Neithhotep (or Hetep-neith) may have been the wife or the mother of King Aha of the first dynasty; if she was his mother, then she probably was the spouse of King Narmer. The differing opinions stem in part from the fact that she is never designated as “mother” or “wife.” Like those of other important royal women of the Early Dynastic period (Merneith, Herneith), her name is compounded with that of the goddess Neith, whose main cult center was at Sais in the Nile Delta.

Her name appears on some two dozen objects—clay sealings, ivory tags and cosmetic items, and stone vessels—the majority of which were discovered at Naqada and Abydos. The pieces from Naqada were found in the so-called Great Tomb excavated by Jacques de Morgan in 1897 and by John Garstang in 1904. This tomb also contained objects inscribed for Aha. This massive mud-brick mastaba (approximately 54 × 27 meters/177 × 88 feet), situated about 3 kilometers (2 miles) northwest of the town of Naqada and some 7 kilometers (4.2 miles) south of the main Predynastic cemetery, had a well-preserved superstructure decorated with a continuous palace façade. It has been attributed to Neithhotep herself, but the original tomb owner is likely to have been a man whose name was written with three bird hieroglyphs (reading uncertain). Judging from the size of the tomb and the types of grave goods, he was surely the local ruler of the province. The placement of Neithhotep's objects in the tomb suggests that she was related to him and thus may have belonged to an important Upper Egyptian family. She was probably buried at Abydos.

One seal documented by several ancient impressions from the Naqada Great Tomb depicts her name with crossed arrows—the sign for the goddess Neith—placed on top of the palace façade (srḫ) instead of the Horus falcon, the signal for the king's Horus name, a royal prerogative. This so-called palace seal has been used as evidence that Neithhotep may have served as a queen regent. A fragmentary ivory label from a grave at Helwan preserves the head of a female figure beside the name Neithhotep.


  • Bryan, Betsy M. Mistress of the House, Mistress of Heaven: Women in Ancient Egypt, edited by Anne K. Capel and Glenn E. Markoe, pp. 27–28. New York, 1997. Bryan ascribes the Naqada Great Tomb to Neithotep (the traditional view) and notes that she was probably the wife of Aha and regent for his successor Djer.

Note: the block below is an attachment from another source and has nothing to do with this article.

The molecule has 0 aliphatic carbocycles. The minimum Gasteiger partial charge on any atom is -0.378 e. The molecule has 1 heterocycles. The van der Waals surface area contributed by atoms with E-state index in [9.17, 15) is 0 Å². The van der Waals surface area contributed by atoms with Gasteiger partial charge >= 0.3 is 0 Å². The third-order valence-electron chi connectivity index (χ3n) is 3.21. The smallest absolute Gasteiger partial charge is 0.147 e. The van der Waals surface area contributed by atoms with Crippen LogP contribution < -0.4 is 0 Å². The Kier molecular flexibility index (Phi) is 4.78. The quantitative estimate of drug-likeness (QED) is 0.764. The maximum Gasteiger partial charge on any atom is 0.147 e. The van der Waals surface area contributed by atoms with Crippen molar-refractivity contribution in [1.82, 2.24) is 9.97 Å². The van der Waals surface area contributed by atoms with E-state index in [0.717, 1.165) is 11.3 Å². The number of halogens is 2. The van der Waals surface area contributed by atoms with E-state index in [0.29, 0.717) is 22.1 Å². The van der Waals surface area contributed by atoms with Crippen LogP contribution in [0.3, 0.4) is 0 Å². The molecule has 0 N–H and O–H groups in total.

• Emery, W. B. Archaic Egypt. Harmondsworth, 1961. Emery believed that Neithhotep was married to Narmer and that it was a diplomatic marriage that joined North and South.
  • Helck, Wolfgang. “Neith-hotep.” In Lexikon der Ägyptologie, 4: 394–395. Wiesbaden, 1980. Succinct presentation, including possibility that she was queen regent for an ephemeral successor of Aha.
  • Hoffman, Michael. Egypt before the Pharaohs. New York, 1979. One of the best English sources for a description of the Naqada Great Tomb and for puzzling out the confusion of Neithhotep's genealogy as the wife of either Narmer or Aha (see especially pp. 280, 322).
  • Kaplony, Peter. Die Inschriften der Ägyptischen Frühzeit. 3 vols. Ägyptologische Abhandlungen 8. Wiesbaden, 1963. Most scholarly discussions about Neithhotep refer to Kaplony's commentary and the list of objects inscribed with her name; also provides the original publication information (vol. 1, pp. 588–592).
  • Saad, Zaki Y. The Excavations at Helwan: Art and Civilization in the First and Second Dynasties. Norman, Okla., 1969. The ivory label depicting Neithhotep's name and the upper part of a female figure are illustrated in figure 14 and plate 93.
  • Seipel, Wilfried. “Untersuchungen zu den ägyptischen Königinnen der Frühzeit und des Alten Reiches: Quellen und historische Einordung.” Ph.D. diss., University of Hamburg, 1980. This study of early queens in Egypt has a very useful assessment of the evidence about her (listed under Ḥtp.wj-Nt).
  • Troy, Lana. Patterns of Queenship in Ancient Egyptian Myth and History. BOREAS: Uppsala Studies in Ancient Mediterranean and Near Eastern Civilizations, 14. Uppsala, 1986. Troy suggests (pp. 106, 152, 183) that an ivory lid from Abydos (now in the British Museum [BM 35512]) has a title for Neithhotep, which she interprets as “consort” (sm3yt nbwy, “the one is united with the Two Lords”). Other scholars, such as Kaplony, read it differently, as a personal name, not a title.

Barbara A. Porter